Haha…! Funny question!
Is it? … Maybe not so much. Authentic is not just me at my most cutest, vulnerable, my most delightful.
Authentic is also me in the middle of a fight with my husband, having judgmental thoughts about others, or seeing my poochy belly hanging out of my t-shirt.
I am pretty sure I don’t want any of that on my website. I want the me at my most lovable best. Me worthy of love, acceptance, and belonging.
Certainly not the me that might trigger criticism. Not the me that might prompt people to turn away, or turn against. Certainly not any part of me that might trigger being alone, all by myself.
When I consider the parts of me I want to keep private, I start thinking of the times when fear of rejection stopped me from living my truest dreams: my longing to go to theater school, to tell the first love of my life I had a crush on him, or to pursue publication of my first children’s story.
When I sit with this fear of rejection, I wonder if courage means taking a social risk and still doing what I believe is true? Maybe courage doesn’t mean risking my life to help war victims in Syria, or offering myself to replace the inmate on death row just before his execution.
Maybe my courage lies in holding on to my vegan diet, even if others find it weird. Or calling upon my co-mediators in the lunch meetup to recycle their plastic plates, instead of throwing them away. Or repelling from a cliff with a terrifying fear of heights, with guys I’d never met before.
What if authenticity means living your deepest aspirations, even if you might face negative consequences? Would my answer to my colleague be that authenticity means being true to my values, living them in everyday life?
Courage and authenticity seem interrelated, especially if we’re not sure we’ll face an empathetic, accepting response. So my questions to you are:
- What means authenticity to you?
- How is courage connected to authenticity?
- What comes up for you?
Let me know, I would love to read your response.
Six wasps are actively building a nest for their queen mama above the door to my room.
And I know from last year that these nests can become big. Really big. Lots of wasps coming in and out, feeding their babies.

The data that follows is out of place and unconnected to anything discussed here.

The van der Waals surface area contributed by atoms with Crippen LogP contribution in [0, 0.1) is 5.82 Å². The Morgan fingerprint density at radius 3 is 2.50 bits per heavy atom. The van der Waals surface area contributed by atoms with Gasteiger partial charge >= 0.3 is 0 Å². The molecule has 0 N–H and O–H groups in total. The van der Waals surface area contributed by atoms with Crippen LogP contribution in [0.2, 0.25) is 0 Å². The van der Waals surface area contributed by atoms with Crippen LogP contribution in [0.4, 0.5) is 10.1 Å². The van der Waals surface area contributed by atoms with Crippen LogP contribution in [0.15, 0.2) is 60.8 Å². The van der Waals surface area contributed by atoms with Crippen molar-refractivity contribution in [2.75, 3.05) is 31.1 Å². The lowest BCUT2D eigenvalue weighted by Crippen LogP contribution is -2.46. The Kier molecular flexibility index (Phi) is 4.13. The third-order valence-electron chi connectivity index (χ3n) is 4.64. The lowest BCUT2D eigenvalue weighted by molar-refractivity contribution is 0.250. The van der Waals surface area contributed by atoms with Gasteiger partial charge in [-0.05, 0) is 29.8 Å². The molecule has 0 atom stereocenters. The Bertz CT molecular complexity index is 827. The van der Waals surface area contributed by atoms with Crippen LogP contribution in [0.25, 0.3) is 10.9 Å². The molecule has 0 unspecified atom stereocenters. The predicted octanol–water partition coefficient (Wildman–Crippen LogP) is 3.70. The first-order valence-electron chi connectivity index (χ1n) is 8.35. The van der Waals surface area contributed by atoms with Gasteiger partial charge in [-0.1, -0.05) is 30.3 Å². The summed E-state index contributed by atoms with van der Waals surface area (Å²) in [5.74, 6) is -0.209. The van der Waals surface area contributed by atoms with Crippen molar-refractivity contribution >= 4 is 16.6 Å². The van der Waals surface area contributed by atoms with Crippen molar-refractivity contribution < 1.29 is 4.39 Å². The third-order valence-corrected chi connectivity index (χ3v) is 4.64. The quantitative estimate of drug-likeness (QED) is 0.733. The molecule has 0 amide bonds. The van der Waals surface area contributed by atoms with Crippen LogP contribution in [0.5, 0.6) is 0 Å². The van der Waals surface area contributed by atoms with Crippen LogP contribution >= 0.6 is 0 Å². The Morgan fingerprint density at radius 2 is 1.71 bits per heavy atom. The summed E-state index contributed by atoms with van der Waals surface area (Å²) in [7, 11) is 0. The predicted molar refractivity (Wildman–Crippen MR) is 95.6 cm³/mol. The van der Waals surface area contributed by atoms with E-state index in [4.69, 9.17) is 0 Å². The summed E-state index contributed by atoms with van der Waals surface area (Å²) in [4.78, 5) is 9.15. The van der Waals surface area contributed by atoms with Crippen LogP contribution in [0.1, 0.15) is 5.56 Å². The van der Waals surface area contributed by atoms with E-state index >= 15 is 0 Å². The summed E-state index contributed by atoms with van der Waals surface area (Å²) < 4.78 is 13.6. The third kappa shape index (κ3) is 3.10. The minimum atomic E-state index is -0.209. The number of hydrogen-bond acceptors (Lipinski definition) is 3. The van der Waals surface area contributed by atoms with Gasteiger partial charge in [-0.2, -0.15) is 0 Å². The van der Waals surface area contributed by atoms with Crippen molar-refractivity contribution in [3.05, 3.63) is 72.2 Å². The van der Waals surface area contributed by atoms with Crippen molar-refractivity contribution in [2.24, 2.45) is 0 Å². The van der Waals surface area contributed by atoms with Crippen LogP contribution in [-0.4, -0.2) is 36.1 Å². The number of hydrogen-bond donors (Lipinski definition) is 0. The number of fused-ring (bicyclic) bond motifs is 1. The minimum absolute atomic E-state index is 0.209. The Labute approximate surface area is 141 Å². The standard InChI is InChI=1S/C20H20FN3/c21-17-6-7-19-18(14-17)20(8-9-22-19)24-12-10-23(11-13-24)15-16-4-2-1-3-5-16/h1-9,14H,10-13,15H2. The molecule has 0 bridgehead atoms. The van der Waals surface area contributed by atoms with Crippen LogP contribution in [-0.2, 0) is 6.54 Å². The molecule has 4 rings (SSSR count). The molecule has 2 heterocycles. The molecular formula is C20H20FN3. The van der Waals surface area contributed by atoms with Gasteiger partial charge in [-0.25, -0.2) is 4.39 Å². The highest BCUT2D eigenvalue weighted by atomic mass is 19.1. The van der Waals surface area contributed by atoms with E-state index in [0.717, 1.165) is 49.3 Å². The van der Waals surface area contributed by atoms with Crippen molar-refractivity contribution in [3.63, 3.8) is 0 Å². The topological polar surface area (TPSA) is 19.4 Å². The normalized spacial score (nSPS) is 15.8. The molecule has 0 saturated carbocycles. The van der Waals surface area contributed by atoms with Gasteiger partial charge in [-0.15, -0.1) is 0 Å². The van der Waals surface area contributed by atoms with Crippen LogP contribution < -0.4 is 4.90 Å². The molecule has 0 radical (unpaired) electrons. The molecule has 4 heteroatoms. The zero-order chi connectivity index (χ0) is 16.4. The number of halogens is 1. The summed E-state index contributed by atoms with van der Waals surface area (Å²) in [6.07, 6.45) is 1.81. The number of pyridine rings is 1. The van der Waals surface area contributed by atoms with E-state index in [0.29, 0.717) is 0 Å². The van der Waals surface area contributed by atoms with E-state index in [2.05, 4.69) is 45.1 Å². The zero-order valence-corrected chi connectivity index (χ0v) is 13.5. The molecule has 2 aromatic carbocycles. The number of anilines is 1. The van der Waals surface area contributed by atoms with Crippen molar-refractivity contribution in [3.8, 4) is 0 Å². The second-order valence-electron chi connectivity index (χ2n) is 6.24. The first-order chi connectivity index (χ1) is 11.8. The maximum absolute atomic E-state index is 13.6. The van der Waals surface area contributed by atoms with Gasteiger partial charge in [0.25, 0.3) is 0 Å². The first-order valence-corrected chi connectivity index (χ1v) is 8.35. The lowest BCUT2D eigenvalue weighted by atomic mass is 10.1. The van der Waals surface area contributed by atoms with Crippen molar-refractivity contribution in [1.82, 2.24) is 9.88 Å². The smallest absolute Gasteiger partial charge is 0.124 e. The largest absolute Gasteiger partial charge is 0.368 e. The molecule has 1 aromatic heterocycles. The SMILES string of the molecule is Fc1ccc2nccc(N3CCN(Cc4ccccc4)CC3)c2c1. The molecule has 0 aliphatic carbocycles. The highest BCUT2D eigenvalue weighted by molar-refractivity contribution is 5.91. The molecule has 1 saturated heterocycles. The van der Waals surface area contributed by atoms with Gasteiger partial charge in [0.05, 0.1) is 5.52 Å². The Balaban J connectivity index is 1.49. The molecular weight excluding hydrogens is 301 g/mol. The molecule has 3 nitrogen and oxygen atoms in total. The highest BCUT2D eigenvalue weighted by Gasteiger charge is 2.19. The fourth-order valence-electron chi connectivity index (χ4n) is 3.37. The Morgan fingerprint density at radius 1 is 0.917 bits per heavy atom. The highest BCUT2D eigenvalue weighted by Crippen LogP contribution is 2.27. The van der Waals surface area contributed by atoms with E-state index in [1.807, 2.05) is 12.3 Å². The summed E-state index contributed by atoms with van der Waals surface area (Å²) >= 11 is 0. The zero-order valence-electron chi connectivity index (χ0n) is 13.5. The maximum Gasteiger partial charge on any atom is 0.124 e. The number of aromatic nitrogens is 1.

Even though I don’t experience them as aggressive toward me, I don’t want to take the risk that they fly in and out of my room, each time I open the door. With sadness in my heart, I decide to remove the nest, before I get too stressed about safety for my human visitors. Early in the morning, when I think the six wasps are still asleep, I throw enough water on them, that they finally fly away. I cut down their nest.
The next day, I see the same six wasps on the same spot, huddled close to each other. I’m pretty sure they’re deliberating to rebuild their nest. On the same spot.
And so they do.
With even more pain in my heart, I remove the second nest. Fortunately for all of us, they haven’t returned since.
Sometimes we are not creative enough to meet all needs in every instance. We’re stuck with a strategy of what Marshall Rosenberg calls “protective use of force”. We meet our needs, even though we see that our strategy doesn’t meet the needs of the other party. I met my need for safety, and didn’t meet the wasps’ needs for autonomy, respect, support.
When we’re stuck, the best thing we can do is hold the unmet needs with compassion. Just like we hold a baby crying for her mommy. Even if we can’t bring her mommy back to her, we can hold the baby and show compassion and understanding for how painful that is. We can convey a message that we care about her well-being, even if we don’t know what to do to relieve her suffering.
I didn’t know how to ask the wasps the build their nest a few feet away. So I used protective force (water not poison) to meet my need for safety, while holding their unmet needs with compassion.
When we’re you not creative enough to meet everyone’s needs? And how did you hold the unmet needs with compassion? Let me know. I’d love to read from you.
Walking Mindfully, Walking Happily